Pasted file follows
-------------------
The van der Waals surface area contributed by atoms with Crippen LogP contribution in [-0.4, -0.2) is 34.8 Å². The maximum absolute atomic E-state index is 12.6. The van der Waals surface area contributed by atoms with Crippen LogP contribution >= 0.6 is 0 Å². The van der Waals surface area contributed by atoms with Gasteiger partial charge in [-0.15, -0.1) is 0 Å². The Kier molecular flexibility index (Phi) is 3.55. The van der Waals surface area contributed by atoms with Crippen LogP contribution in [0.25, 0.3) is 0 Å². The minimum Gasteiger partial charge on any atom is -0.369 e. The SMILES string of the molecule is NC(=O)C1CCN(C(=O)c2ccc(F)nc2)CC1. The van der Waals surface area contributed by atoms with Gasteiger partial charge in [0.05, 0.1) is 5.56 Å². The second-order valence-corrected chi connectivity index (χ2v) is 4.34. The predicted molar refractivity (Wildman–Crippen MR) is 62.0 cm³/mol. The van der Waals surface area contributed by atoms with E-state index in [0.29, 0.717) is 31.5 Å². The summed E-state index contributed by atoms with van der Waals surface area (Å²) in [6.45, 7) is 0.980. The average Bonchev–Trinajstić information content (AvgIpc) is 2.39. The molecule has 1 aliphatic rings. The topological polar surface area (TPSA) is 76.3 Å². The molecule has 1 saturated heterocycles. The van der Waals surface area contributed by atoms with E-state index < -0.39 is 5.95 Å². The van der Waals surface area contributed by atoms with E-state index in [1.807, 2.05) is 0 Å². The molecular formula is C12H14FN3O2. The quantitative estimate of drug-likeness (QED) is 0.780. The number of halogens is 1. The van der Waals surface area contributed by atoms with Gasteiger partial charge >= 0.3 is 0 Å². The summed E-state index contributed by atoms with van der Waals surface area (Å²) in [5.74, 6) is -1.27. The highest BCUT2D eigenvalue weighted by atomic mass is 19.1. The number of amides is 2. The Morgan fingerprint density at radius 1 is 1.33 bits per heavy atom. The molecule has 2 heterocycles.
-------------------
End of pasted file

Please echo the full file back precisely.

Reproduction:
The van der Waals surface area contributed by atoms with Crippen LogP contribution in [-0.4, -0.2) is 34.8 Å². The maximum absolute atomic E-state index is 12.6. The van der Waals surface area contributed by atoms with Crippen LogP contribution >= 0.6 is 0 Å². The van der Waals surface area contributed by atoms with Gasteiger partial charge in [-0.15, -0.1) is 0 Å². The Kier molecular flexibility index (Phi) is 3.55. The van der Waals surface area contributed by atoms with Crippen LogP contribution in [0.25, 0.3) is 0 Å². The minimum Gasteiger partial charge on any atom is -0.369 e. The SMILES string of the molecule is NC(=O)C1CCN(C(=O)c2ccc(F)nc2)CC1. The van der Waals surface area contributed by atoms with Gasteiger partial charge in [0.05, 0.1) is 5.56 Å². The second-order valence-corrected chi connectivity index (χ2v) is 4.34. The predicted molar refractivity (Wildman–Crippen MR) is 62.0 cm³/mol. The van der Waals surface area contributed by atoms with E-state index in [0.29, 0.717) is 31.5 Å². The summed E-state index contributed by atoms with van der Waals surface area (Å²) in [6.45, 7) is 0.980. The average Bonchev–Trinajstić information content (AvgIpc) is 2.39. The molecule has 1 aliphatic rings. The topological polar surface area (TPSA) is 76.3 Å². The molecule has 1 saturated heterocycles. The van der Waals surface area contributed by atoms with E-state index < -0.39 is 5.95 Å². The van der Waals surface area contributed by atoms with E-state index in [1.807, 2.05) is 0 Å². The molecular formula is C12H14FN3O2. The quantitative estimate of drug-likeness (QED) is 0.780. The number of halogens is 1. The van der Waals surface area contributed by atoms with Gasteiger partial charge >= 0.3 is 0 Å². The summed E-state index contributed by atoms with van der Waals surface area (Å²) in [5.74, 6) is -1.27. The highest BCUT2D eigenvalue weighted by atomic mass is 19.1. The number of amides is 2. The Morgan fingerprint density at radius 1 is 1.33 bits per heavy atom. The molecule has 2 heterocycles.